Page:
The Little Ripper

Bandsaw jig turns logs into lumber

By Carl  Duguay

Anyone who has a bandsaw has probably tried to re-saw lumber. For example, if you need material that is 1/4″ thick, it’s more economical to re-saw 3/4″ stock into two boards rather than planing the thicker board into thinner stock. If you have some really nice exotic lumber you can re-saw it into bookmatched boards or into veneer.

Re-sawing lumber

Although re-sawing boards is pretty easy, it’s another thing to re-saw logs. Logs are round, not always straight, and more awkward to handle than dimensioned stock. But, there are a lot of ‘free for the asking’ and ‘firewood salvaged’ logs around, and some of them are very nice indeed. I once had the good fortune to visit my brother-in-law while he was cutting up some firewood that included several apple logs about 8″ diameter and 4′ long. I beat him senseless with a stick and shamelessly stole those logs. The wood was wonderful: a bit browner than cherry, with swirls of pink and orange running through. I thought about cutting the logs on my bandsaw, but felt it would be safer and more expedient to have the local saw mill cut them for me.

the little ripper

If you have any logs or firewood, and thought about milling some of the nicer looking pieces into lumber, then Paul Moore (Stockroom Supply) has come up with a device that makes short work of re-sawing logs (up to 6″ diameter) into lumber.

The Little Ripper is a simple, easy to use sled that securely holds a log while you guide it through the bandsaw blade. The sled is made of 1/8″ sheet metal, 6″ wide at the base, 6″ high and 14″ long. It’s very well machined, being less than .005″ off square on the sample I tested. Two sturdy, toothed arms (yellow in the photo) securely hold the log in place; slots in the side of the sled enable you to raise or lower the arms to accommodate variously sized logs while two knurled plastic knobs apply pressure on aluminum blocks that hold the arms in place. An aluminum bar (the runner) under the sled fits accurately into the miter slot on your bandsaw table. You can adjust the angle of the sled by means of the two adjustment screws located at each end of the runner. This enables you to adjust for blade drift. There is also a knurled knob in the center of the runner that enables you to lock the sled in place; when re-sawing large logs you will need to remove this knob. The sled has about 2″ of lateral movement towards the saw blade.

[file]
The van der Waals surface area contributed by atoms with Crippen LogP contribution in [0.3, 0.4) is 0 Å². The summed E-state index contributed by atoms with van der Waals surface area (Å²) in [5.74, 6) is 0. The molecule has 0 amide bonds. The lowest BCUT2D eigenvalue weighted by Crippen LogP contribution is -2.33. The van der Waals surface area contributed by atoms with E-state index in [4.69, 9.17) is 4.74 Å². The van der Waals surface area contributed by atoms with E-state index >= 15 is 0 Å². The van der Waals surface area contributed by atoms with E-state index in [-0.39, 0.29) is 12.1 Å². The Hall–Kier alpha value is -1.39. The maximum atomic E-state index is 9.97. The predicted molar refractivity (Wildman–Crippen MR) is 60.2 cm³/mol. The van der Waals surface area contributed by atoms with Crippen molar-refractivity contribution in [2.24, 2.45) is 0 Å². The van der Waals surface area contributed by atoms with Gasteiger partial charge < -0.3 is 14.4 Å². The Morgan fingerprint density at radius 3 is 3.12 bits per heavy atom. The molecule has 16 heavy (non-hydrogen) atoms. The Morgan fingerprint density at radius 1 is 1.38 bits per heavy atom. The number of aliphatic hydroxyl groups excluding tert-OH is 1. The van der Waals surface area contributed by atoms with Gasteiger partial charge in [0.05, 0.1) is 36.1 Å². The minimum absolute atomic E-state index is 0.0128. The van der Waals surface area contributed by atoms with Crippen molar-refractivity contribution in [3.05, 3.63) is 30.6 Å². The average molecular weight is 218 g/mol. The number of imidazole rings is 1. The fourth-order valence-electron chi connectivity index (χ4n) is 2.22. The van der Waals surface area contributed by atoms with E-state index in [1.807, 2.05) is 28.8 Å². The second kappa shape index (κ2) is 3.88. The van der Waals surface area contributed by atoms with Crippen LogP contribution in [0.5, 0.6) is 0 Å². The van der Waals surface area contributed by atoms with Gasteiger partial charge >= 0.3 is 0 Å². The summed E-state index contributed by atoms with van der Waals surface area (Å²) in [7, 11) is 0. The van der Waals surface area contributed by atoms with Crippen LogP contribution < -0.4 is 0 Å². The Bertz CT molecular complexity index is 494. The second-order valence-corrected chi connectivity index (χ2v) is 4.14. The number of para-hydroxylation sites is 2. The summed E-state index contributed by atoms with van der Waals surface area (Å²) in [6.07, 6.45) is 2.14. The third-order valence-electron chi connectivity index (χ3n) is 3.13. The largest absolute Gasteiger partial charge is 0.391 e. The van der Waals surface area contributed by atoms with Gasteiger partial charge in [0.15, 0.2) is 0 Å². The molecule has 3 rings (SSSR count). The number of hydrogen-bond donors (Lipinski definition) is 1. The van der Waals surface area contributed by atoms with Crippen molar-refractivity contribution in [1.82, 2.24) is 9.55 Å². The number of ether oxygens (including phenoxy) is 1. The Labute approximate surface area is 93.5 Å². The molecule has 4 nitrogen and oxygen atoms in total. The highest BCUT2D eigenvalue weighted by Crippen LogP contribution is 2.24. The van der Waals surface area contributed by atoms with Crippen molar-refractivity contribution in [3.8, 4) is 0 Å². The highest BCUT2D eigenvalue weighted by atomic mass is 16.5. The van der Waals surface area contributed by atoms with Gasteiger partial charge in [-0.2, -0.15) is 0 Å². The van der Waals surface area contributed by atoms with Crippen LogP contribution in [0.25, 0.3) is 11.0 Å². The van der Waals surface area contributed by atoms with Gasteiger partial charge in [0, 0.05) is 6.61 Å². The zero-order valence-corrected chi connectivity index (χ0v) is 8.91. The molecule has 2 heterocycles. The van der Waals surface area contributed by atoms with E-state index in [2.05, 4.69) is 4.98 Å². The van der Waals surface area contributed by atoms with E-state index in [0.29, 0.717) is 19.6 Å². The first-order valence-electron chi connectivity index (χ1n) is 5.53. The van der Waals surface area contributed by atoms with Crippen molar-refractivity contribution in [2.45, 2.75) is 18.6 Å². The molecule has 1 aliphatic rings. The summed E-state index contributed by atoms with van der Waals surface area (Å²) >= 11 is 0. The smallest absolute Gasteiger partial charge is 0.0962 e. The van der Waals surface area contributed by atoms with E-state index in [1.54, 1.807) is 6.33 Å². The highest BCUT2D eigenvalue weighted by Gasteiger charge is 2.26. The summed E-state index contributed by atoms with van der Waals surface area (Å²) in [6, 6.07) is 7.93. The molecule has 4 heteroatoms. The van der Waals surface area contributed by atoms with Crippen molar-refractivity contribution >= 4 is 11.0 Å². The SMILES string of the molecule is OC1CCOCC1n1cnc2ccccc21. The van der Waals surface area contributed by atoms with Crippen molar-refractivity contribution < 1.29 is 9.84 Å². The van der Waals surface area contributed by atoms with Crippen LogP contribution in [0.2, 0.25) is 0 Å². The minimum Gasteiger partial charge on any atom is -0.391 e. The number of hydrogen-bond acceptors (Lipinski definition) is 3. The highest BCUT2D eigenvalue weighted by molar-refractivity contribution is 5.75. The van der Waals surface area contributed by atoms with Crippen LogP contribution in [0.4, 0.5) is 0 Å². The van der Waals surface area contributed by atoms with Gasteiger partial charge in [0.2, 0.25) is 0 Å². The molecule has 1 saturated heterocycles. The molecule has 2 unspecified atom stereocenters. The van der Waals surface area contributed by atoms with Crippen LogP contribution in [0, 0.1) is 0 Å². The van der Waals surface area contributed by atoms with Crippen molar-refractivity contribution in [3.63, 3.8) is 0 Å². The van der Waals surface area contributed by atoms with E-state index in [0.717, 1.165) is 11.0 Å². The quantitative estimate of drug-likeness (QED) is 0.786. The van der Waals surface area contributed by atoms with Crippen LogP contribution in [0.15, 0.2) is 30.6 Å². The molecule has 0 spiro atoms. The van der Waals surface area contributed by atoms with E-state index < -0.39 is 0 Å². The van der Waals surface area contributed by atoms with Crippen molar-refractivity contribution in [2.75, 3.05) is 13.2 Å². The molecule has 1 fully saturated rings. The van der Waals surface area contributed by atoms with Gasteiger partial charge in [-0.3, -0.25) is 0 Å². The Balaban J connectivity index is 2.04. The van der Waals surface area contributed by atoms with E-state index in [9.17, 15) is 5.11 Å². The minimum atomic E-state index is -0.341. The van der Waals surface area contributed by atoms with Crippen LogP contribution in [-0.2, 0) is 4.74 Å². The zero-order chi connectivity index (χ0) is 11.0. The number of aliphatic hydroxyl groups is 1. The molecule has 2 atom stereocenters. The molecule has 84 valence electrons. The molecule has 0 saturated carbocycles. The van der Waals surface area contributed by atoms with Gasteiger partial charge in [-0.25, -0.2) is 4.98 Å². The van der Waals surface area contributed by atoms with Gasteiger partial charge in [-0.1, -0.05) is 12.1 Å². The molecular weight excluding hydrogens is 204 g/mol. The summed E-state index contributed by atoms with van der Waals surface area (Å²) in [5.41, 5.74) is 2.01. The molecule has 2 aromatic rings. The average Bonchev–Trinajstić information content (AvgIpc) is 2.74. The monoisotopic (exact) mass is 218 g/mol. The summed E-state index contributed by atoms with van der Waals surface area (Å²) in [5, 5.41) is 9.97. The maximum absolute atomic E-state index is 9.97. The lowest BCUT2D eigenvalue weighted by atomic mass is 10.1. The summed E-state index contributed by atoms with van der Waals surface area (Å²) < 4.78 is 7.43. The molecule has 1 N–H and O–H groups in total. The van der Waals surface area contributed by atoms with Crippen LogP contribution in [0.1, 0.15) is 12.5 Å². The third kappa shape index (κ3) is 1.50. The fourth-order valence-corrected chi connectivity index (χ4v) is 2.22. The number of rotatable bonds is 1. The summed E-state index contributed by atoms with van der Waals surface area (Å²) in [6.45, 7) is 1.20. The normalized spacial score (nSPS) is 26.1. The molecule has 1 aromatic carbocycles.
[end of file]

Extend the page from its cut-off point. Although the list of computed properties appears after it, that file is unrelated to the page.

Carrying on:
The Little Ripper also makes an excellent guide for re-sawing boards. You simply turn the jig end for end and remove the clips that hold the arms in place. You can exert as much pressure as you need when re-sawing your boards, the Re-saw Jig won’t flex at all. I placed a roller stand on the out-feed side of the bandsaw, and have re-sawn boards up to 48″ long and 12″ high. You’ll also want to use a roller stand for re-sawing logs longer than a couple of feet, especially if they are of a large diameter.

Stockroom Supply also has a 3/8″ 4tpi blade available that makes the perfect accompaniment to this jig. When properly tensioned on the saw, the blade cuts exceptionally well, with a very good surface finish.

 

3/8” 4 TPI blade

This is a well-made jig, which should last for a long time. And best of all, it’s simple to use. Devilishly simple.

The Little Ripper is an essential jig for anyone wanting to mill small logs (maximum of 6″ diameter). It is also an excellent fence for re-sawing dimensional stock.

Re-sawing lumber

With a retail sale price of only $199. this handy Canadian made tool is sure to pay for itself in no time.
For more information contact Stockroom Supply.

FEATURES/BENEFITS

  • Use common yard trees (i.e. Lilac, Crab Apple, Birch) in your projects
  • Logs, burls, and crotch wood gripped securely
  • Adjusts to become taper jig
  • 3/8″ 4tpi blade cuts wet and green wood
  • Cut quarter-sawn lumber and book matched boards
  • Adapts to many shop tools (works in any 3/4″ x 3/8″ mitre slot)
  • Accessories increase log capacity to 12″ diameter and 5′ length

 


Carl Duguay - [email protected]

Carl is a furniture maker based in Victoria, BC and the web editor of Canadian Woodworking & Home Improvement Magazine.

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